Stan Lee talks to Marvel.com about writing a new story for THOR #600, and how times have changed:
“When I used to write Thor, I had all the characters talk the way I imagined that Norse gods would talk. “Thou shalt not” and “get thee gone” and “so be it” and stuff like that. But I’ve been reading the Thor books lately and he talks like you or me! So I just had him talking like a regular guy because I didn’t want to throw the readers off balance.
Every balloon that I wrote, every panel, I was tempted to have him talk the way he used to, but I figured, well, that’ll confuse people.”
Would Marvel’s original THOR comics have been successful without that over-cooked, faux-Elizabethan dialogue? Verily, we say nay!
Meanwhile, in the previously-mentioned wide-ranging interview with Bookslut, Jason Lutes (BERLIN) talks about the virtues and vices of Stan Lee’s writing in the ’60s:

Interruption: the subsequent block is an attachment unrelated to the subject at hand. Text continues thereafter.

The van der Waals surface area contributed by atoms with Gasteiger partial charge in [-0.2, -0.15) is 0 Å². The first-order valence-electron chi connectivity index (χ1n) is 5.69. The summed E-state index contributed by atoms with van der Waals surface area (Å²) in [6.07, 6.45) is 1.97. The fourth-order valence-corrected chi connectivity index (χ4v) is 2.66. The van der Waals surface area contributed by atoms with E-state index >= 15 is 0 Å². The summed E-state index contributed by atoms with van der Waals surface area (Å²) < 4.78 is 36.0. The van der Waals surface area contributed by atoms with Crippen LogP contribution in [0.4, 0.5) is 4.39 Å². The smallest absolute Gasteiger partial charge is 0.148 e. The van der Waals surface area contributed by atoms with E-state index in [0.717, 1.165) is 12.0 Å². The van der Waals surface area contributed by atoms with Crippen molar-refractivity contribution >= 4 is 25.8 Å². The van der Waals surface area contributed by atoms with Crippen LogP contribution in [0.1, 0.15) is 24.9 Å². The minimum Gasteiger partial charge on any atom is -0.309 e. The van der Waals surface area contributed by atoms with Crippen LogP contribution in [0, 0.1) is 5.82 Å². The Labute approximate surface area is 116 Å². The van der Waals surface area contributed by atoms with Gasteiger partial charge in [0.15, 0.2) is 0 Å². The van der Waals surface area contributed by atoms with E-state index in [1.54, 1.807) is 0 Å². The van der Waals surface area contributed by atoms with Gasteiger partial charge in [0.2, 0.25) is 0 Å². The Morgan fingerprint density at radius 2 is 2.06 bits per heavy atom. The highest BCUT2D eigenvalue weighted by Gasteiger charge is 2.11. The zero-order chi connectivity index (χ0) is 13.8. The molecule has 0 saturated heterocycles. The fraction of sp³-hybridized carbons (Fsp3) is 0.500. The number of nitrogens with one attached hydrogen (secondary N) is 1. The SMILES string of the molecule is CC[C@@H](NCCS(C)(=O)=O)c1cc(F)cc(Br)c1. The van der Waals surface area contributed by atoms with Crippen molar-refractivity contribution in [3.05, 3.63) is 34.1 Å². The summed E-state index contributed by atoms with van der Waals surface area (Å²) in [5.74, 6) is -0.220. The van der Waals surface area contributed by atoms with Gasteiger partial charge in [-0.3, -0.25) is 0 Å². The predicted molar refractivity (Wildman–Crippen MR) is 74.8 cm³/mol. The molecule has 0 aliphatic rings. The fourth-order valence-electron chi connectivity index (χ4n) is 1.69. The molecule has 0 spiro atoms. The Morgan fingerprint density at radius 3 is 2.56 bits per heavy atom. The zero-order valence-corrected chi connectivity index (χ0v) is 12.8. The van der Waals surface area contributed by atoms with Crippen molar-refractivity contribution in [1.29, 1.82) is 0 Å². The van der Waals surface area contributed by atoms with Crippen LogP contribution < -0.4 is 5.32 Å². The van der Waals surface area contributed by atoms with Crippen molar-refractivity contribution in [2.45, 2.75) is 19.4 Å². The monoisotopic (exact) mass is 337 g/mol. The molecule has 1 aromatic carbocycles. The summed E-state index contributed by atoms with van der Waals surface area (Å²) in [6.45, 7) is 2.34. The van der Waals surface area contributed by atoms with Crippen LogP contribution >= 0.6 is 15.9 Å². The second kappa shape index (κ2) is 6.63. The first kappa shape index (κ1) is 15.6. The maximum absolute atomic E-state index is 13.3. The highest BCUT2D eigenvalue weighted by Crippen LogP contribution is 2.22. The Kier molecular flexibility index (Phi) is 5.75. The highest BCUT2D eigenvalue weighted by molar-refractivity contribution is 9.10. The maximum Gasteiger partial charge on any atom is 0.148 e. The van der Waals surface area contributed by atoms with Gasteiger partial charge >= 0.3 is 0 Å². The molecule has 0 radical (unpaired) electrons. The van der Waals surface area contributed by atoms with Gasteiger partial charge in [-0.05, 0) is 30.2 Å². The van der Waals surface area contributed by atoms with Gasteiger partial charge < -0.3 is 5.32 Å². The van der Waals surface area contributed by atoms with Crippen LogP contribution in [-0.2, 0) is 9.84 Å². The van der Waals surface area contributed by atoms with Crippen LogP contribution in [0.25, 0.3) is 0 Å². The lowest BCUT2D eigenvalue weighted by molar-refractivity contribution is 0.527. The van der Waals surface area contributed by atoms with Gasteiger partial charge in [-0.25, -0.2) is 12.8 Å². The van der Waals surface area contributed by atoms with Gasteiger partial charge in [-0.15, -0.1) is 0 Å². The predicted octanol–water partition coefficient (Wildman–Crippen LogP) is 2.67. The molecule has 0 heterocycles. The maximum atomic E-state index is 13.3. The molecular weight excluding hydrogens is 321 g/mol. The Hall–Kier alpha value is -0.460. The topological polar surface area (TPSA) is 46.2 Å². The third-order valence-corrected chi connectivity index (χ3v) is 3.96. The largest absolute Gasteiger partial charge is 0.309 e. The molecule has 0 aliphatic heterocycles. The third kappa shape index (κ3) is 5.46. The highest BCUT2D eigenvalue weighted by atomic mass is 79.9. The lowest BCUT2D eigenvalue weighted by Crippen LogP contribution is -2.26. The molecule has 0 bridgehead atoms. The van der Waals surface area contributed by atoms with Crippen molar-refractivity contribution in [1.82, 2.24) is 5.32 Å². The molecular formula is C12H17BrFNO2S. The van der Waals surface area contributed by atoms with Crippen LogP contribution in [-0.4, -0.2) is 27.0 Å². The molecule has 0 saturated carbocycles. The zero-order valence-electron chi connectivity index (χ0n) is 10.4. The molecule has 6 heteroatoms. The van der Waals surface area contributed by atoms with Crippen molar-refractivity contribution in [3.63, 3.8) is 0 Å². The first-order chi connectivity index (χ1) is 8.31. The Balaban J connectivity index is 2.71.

“Sure, it’s terribly written in the technical sense, but the kind of energy and creativity there is great…
“I do a slide-show with my students where I talk about my early influences. Marvel westerns were a big part of my childhood growing up in Montana and there’s a slide I have of the cover of a Rawhide Kid. And there’s a spiky bubble telling you why you should read it and it has “Action! Action! Action!” That’s it. It doesn’t say “Story of the Rawhide Kid.” Or “Bandits Attack Deadwood.” Or whatever. It’s just three demanding words. To a kid, you think, “There’s three times the action in here. I better pick it up.” That stuff is wonderful. I love that stuff. More and more these days, I see so much less invention and so much of the superhero stuff now is so derivative.”
Posted by Aaron Humphrey
Edit from The Beat:
Beau Smith sent along this image which may be a bit germane to the discussion: